Conclusion: Atrophy of the hippocampal subfields may be a powerful biomarker for MCI in the Chinese population.
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http://dx.doi.org/10.1159/000495754DOI Listing
October 2019

Morphological evaluation using MRI of the olfactory filaments (fila) in a post-traumatic olfactory rat model.

World J Otorhinolaryngol Head Neck Surg 2018 Mar 11;4(1):50-56. Epub 2018 May 11.

Department of Otorhinolaryngology Head and Neck Surgery, Beijing Anzhen Hospital, Capital Medical University, Beijing 100029, China.

Objective: To investigate whether magnetic resonance imaging (MRI) can be used to directly assess olfactory bulb (OB) lesions and quantify the associated morphological changes of olfactory filaments (OF), also known as fila, in an OB-lesion rat model of the brain.

Methods: A surgical group ( = 5) of male Sprague-Dawley rats was subjected to the unilateral damage of the OB by a steel needle. The control group ( = 5) did not receive surgery. To assess olfactory system injury , T2-weighted MRI images were acquired in an oblique plane at a 30° angle from transverse plane one day after surgery. These brain regions were also assessed in the controls. The olfactory function was evaluated using the buried food pellet test (BFPT) 5 days before and after surgery.

Results: The OF could be clearly observed on the MRI images from all animals. The left and right OF mean lengths (mm) were similar in the control group (0.81 ± 0.18 0.89 ± 0.17,  > 0.05). In the surgical group, the OB was partially injured in all rats. These rats did not show differences in OF length between left- and right-side (0.83 ± 0.18 0.93 ± 0.24,  > 0.05) at the time of measurement. The time (sec) required to find the food pellets in the BFPT was longer after than before the surgery (83.80 ± 34.37 231.44 ± 53.23,  < 0.05).

Conclusions: MicroMRI may be a feasible tool to evaluate the OF and OBs in rat models. The unilateral partial OB lesion model appears to be an effective post-traumatic olfactory dysfunction model.
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http://dx.doi.org/10.1016/j.wjorl.2018.03.004DOI Listing
http://www.ncbi.nlm.nih.gov/pmc/articles/PMC6051302PMC
March 2018

The defective expression of gtpbp3 related to tRNA modification alters the mitochondrial function and development of zebrafish.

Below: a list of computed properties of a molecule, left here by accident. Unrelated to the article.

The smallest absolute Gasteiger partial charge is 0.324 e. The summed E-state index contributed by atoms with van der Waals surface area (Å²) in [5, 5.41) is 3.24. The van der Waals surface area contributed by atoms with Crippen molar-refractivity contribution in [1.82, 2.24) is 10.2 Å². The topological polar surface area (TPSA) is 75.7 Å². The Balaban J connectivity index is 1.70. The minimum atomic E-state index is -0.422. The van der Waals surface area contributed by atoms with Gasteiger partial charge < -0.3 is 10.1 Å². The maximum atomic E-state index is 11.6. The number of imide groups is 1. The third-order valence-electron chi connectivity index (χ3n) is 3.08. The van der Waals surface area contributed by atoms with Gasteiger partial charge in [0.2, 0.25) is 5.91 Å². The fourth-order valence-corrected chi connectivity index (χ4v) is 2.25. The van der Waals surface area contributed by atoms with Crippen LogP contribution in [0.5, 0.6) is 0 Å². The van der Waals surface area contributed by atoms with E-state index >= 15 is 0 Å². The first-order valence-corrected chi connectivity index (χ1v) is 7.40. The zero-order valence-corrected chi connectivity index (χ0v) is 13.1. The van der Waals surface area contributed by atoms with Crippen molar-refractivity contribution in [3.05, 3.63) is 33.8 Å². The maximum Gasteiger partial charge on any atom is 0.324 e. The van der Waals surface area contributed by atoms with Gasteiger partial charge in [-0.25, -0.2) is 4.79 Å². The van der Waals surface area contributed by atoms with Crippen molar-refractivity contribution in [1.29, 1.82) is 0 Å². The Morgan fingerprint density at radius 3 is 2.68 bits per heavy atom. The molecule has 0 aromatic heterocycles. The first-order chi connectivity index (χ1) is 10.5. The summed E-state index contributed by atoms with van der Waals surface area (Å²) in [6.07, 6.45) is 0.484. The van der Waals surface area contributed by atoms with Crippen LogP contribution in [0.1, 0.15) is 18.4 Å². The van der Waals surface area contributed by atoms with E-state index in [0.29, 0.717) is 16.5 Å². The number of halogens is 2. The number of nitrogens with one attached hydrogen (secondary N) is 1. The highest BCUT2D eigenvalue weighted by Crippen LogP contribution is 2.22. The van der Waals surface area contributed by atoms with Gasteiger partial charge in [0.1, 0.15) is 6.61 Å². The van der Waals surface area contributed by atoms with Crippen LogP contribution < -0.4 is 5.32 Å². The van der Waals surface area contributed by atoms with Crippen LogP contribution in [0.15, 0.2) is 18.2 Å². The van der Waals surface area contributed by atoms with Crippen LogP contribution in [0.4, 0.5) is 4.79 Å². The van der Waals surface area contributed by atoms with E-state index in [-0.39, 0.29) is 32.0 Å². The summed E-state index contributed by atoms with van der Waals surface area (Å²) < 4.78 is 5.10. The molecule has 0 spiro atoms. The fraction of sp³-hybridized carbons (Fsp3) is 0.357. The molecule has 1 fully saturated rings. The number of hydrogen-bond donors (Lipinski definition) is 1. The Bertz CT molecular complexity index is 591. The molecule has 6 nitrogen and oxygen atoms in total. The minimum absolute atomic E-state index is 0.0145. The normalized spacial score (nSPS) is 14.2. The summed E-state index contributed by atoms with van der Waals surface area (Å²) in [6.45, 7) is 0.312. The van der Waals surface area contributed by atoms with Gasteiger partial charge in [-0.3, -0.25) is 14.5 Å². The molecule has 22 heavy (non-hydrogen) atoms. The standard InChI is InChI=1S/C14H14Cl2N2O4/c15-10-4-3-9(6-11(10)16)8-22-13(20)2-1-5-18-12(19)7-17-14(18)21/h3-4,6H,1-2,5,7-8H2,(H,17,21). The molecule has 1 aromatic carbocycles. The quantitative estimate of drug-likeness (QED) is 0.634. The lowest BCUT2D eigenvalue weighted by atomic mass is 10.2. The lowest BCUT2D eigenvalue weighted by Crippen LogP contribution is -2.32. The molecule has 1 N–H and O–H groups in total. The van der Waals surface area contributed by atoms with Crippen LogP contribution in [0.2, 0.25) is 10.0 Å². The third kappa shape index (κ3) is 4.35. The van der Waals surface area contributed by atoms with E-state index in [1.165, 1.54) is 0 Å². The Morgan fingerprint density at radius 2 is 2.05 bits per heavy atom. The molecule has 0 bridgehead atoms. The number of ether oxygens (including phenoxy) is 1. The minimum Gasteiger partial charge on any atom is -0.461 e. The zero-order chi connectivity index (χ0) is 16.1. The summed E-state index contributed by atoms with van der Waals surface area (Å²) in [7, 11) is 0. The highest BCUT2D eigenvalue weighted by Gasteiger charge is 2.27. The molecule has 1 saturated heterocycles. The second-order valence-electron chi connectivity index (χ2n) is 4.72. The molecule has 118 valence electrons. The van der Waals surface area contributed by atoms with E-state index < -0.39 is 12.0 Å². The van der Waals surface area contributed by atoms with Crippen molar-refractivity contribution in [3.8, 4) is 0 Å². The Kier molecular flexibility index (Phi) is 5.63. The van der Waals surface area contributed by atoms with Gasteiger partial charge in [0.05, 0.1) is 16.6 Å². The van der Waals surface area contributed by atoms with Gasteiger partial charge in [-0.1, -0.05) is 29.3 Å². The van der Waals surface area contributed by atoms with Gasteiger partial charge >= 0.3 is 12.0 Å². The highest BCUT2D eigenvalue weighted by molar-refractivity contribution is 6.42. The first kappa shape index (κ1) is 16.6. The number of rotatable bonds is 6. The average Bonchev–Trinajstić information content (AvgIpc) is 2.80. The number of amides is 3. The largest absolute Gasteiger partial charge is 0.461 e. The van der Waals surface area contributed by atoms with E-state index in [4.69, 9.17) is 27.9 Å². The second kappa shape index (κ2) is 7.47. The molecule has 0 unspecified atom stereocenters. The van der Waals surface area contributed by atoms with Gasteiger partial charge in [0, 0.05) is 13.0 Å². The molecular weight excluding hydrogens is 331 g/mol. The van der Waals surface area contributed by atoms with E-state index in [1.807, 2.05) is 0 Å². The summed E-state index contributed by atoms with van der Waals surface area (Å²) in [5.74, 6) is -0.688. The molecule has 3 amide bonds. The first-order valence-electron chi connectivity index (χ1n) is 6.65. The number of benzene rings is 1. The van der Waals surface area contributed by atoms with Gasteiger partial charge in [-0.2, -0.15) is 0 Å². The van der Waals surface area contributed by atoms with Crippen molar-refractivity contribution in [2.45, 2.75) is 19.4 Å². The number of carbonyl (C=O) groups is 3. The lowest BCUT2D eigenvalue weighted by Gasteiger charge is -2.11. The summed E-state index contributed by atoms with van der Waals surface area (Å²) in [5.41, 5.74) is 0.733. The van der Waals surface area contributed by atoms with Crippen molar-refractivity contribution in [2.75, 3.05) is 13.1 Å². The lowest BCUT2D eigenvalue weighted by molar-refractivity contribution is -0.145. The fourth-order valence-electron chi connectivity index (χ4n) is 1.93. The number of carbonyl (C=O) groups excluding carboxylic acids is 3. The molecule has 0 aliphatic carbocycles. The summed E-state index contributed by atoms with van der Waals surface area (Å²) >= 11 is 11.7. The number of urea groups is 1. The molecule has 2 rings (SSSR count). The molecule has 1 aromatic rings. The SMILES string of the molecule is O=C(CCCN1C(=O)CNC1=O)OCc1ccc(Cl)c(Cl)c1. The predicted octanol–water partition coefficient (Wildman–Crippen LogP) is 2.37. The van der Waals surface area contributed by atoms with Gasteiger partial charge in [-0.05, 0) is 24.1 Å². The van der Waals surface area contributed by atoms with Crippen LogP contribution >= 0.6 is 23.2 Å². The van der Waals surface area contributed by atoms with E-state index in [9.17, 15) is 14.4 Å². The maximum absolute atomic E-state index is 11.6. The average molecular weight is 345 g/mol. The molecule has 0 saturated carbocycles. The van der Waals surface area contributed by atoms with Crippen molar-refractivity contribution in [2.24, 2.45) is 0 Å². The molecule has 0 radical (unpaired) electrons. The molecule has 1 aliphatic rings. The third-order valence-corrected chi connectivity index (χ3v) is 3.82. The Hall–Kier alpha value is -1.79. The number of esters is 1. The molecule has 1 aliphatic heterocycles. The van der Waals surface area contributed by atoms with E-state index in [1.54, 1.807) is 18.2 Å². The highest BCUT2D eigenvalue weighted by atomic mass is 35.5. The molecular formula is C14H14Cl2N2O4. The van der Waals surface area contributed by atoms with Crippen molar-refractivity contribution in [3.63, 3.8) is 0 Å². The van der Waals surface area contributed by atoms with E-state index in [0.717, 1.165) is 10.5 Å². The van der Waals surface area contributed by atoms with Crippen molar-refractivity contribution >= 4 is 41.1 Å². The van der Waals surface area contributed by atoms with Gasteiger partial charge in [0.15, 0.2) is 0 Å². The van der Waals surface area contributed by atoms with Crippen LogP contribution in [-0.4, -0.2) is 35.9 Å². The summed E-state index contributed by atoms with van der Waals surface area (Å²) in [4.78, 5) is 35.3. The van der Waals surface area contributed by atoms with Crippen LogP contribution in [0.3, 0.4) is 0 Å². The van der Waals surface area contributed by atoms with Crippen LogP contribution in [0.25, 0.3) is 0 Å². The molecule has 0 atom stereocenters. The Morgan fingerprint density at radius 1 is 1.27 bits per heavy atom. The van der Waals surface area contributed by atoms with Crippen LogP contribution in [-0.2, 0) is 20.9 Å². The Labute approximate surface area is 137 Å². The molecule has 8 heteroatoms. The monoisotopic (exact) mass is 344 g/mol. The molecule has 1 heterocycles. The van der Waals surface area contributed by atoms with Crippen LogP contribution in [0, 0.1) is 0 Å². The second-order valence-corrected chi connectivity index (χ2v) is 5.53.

Int J Biochem Cell Biol 2016 08 13;77(Pt A):1-9. Epub 2016 May 13.

Institute of Genetics, Zhejiang University and Department of Genetics, Zhejiang University School of Medicine, Hangzhou, Zhejiang, China; Collaborative Innovation Center for Diagnosis and Treatment of Infectious Diseases, Zhejiang University, Hangzhou 310058, China; Joining Institute of Genetics and Genomic Medicine between Zhejiang University and University of Toronto, Zhejiang University, Hangzhou, Zhejiang, China. Electronic address:

Human mitochondrial DNA (mtDNA) mutations have been associated with a wide spectrum of clinical abnormalities. However, nuclear modifier gene(s) modulate the phenotypic expression of pathogenic mtDNA mutations. In our previous investigation, we identified the human GTPBP3 related to mitochondrial tRNA modification, acting as a modifier to influence of deafness-associated mtDNA mutation. Mutations in GTPBP3 have been found to be associated with other human diseases. However, the pathophysiology of GTPBP3-associated disorders is still not fully understood. Here, we reported the generation and characterization of Gtpbp3 depletion zebrafish model using antisense morpholinos. Zebrafish gtpbp3 has three isoforms localized at mitochondria. Zebrafish gtpbp3 is expressed at various embryonic stages and in multiple tissues. In particular, the gtpbp3 was expressed more abundantly in adult zebrafish ovary and testis. The expression of zebrafish gtpbp3 can functionally restore the growth defects caused by the mss1/gtpbp3 mutation in yeast. A marked decrease of mitochondrial ATP generation accompanied by increased levels of apoptosis and reactive oxygen species were observed in gtpbp3 knockdown zebrafish embryos. The Gtpbp3 morphants exhibited defective in embryonic development including bleeding, melenin, oedema and curved tails within 5days post fertilization, as compared with uninjected controls. The co-injection of wild type gtpbp3 mRNA partially rescued these defects in Gtpbp3 morphants. These data suggest that zebrafish Gtpbp3 is a structural and functional homolog of human and yeast GTPBP3. The mitochondrial dysfunction caused by defective Gtpbp3 may alter the embryonic development in the zebrafish. In addition, this zebrafish model of mitochondrial disease may provide unique opportunities for studying defective tRNA modification, mitochondrial biogenesis, and pathophysiology of mitochondrial disorders.
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http://dx.doi.org/10.1016/j.biocel.2016.05.012DOI Listing
August 2016